Why did the salmon cross the road? Unlike the essential 2nd-grader’s chicken joke, the answer to this question isn’t going to make you chuckle.
You may have seen one of the viral videos. A lone salmon wriggles through a shallow rush of water crossing a street. It’s a possible dead-end for the fish, and potentially a death knell for salmon runs that thousands of Washington families rely on for their livelihood.
It’s what happens when our fish passage system breaks down. It’s why state and private forest landowners have corrected nearly 5,600 fish passage barriers, opening upstream fish passage along 3,800 miles of streams.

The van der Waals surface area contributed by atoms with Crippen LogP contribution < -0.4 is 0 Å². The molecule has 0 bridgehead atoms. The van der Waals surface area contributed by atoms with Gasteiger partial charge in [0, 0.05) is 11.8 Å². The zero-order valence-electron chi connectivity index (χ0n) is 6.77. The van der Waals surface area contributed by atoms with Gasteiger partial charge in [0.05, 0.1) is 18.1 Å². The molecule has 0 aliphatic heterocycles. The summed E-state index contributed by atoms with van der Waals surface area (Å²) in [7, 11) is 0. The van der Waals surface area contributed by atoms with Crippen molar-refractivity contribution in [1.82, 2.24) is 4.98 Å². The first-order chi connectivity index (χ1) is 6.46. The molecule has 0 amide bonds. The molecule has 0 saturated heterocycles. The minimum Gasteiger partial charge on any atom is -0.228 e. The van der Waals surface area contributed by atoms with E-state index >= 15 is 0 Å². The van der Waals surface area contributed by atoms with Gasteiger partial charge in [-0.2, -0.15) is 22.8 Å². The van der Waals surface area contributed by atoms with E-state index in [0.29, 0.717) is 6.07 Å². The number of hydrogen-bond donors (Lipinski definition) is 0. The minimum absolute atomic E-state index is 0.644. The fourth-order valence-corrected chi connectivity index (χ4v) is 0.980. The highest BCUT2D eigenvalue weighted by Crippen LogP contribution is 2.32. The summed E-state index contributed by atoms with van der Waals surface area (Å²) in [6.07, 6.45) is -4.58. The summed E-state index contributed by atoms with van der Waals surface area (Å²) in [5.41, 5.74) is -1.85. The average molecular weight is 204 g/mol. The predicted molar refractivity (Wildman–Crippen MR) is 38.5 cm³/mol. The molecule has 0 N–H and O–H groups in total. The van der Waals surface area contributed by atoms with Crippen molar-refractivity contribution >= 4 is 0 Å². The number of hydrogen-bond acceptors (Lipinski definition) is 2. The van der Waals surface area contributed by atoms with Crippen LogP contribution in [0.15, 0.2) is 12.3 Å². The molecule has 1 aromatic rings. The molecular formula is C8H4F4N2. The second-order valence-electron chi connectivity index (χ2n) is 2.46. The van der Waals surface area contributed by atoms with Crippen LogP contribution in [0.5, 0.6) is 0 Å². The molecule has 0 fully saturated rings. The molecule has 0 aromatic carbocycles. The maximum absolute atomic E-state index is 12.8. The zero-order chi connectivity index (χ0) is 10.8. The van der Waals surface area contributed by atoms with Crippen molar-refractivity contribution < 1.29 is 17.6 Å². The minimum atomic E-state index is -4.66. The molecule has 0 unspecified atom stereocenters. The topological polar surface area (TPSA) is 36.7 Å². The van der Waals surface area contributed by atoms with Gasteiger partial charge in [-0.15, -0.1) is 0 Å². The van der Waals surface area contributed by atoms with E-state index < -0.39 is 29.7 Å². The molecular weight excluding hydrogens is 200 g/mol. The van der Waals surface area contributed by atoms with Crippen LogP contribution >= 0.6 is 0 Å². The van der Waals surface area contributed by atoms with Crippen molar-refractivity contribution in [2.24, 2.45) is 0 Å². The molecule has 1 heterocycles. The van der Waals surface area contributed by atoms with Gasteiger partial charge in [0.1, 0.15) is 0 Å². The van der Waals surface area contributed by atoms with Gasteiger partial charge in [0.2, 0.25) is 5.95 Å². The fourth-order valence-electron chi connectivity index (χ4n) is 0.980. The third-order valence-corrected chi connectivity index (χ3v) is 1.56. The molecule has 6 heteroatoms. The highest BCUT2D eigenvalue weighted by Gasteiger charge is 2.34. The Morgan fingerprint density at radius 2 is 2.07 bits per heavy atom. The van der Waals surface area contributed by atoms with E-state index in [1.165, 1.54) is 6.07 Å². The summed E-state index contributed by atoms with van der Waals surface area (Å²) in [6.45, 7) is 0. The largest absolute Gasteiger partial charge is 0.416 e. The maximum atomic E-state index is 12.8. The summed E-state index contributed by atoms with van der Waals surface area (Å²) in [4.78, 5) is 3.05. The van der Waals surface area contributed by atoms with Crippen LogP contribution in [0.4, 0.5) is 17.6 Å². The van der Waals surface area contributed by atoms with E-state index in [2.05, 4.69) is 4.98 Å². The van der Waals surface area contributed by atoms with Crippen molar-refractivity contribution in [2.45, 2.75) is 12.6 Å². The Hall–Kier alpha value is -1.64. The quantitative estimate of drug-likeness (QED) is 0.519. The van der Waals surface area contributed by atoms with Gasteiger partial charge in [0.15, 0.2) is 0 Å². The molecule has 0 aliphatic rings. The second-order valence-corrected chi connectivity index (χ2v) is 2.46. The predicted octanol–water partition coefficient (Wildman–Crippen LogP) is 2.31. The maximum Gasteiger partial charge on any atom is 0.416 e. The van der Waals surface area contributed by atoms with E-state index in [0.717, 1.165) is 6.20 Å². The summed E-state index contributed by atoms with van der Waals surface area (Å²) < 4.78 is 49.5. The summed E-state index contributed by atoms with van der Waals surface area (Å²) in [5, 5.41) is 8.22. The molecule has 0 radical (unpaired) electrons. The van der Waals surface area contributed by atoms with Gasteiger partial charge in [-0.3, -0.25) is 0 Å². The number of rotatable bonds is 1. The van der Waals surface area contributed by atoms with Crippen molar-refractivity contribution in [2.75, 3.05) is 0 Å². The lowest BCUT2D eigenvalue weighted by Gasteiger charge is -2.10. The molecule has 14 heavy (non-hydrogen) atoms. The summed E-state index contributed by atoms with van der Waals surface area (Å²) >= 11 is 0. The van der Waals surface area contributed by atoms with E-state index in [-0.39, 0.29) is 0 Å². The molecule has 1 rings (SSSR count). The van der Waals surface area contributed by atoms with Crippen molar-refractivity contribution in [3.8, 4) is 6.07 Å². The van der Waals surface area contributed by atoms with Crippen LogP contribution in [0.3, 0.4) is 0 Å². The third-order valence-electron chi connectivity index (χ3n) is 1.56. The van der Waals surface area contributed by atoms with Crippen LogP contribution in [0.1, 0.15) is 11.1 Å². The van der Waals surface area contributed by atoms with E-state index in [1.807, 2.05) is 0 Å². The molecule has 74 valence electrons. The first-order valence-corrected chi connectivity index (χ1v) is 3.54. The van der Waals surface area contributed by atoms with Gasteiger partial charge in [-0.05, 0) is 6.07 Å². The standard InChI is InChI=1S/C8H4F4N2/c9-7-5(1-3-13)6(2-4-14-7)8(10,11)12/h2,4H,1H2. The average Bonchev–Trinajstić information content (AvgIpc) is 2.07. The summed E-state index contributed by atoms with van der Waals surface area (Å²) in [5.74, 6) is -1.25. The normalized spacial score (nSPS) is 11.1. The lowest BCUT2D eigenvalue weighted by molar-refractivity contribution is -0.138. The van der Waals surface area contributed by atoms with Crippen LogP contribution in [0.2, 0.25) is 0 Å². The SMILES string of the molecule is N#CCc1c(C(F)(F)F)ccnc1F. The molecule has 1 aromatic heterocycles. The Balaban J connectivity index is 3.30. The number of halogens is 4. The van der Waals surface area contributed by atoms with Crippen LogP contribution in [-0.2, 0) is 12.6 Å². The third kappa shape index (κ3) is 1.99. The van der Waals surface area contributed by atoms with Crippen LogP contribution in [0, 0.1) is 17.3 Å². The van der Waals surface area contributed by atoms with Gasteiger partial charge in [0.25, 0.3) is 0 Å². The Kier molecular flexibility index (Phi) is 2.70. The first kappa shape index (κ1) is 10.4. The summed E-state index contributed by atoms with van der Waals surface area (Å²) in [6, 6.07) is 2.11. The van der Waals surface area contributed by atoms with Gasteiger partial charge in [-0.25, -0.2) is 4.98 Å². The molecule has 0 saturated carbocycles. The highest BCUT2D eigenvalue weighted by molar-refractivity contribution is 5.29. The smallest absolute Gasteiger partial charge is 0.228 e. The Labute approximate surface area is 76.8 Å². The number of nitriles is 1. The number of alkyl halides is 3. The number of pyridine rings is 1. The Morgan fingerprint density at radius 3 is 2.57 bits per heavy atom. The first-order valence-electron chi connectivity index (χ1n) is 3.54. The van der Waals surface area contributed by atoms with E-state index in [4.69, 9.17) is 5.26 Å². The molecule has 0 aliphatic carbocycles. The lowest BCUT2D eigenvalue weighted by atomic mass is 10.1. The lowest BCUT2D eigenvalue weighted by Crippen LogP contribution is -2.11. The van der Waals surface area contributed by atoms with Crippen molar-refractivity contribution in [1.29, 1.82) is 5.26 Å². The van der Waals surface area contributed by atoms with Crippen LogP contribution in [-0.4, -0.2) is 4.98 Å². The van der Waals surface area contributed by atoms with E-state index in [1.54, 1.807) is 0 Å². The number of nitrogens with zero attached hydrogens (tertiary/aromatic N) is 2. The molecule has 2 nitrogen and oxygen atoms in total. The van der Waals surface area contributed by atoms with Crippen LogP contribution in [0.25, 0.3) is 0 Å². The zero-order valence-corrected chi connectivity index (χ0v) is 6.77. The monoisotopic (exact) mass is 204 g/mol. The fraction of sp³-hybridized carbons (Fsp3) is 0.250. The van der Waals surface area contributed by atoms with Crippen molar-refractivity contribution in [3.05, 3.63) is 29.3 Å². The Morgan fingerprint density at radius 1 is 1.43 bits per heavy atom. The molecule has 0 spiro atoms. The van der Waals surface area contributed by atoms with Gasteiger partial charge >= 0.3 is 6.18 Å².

Downstream… that’s another story, one in which blocked streams are far too common. For fish like our salmon and steelhead, a stream that doesn’t run from spawning ground in the upper reaches of the streams to Puget Sound is like giving them a dead-end road.
The private and state forest landowners are dedicated to their commitment as stewards of these critical resources.
But a lack of funding and coordination for what must be done downstream threatens to negate the good that has already been accomplished.
Some funding for replacing fish passage barriers on state highways with passable alternatives is included in the transportation budget proposed by the state Senate, but it doesn't go far enough downstream to correct city and county barriers. The state House has yet to act.
It’s a start, but more will need to be done to ensure that the work already done upstream by state and private forestland owners is matched downstream.
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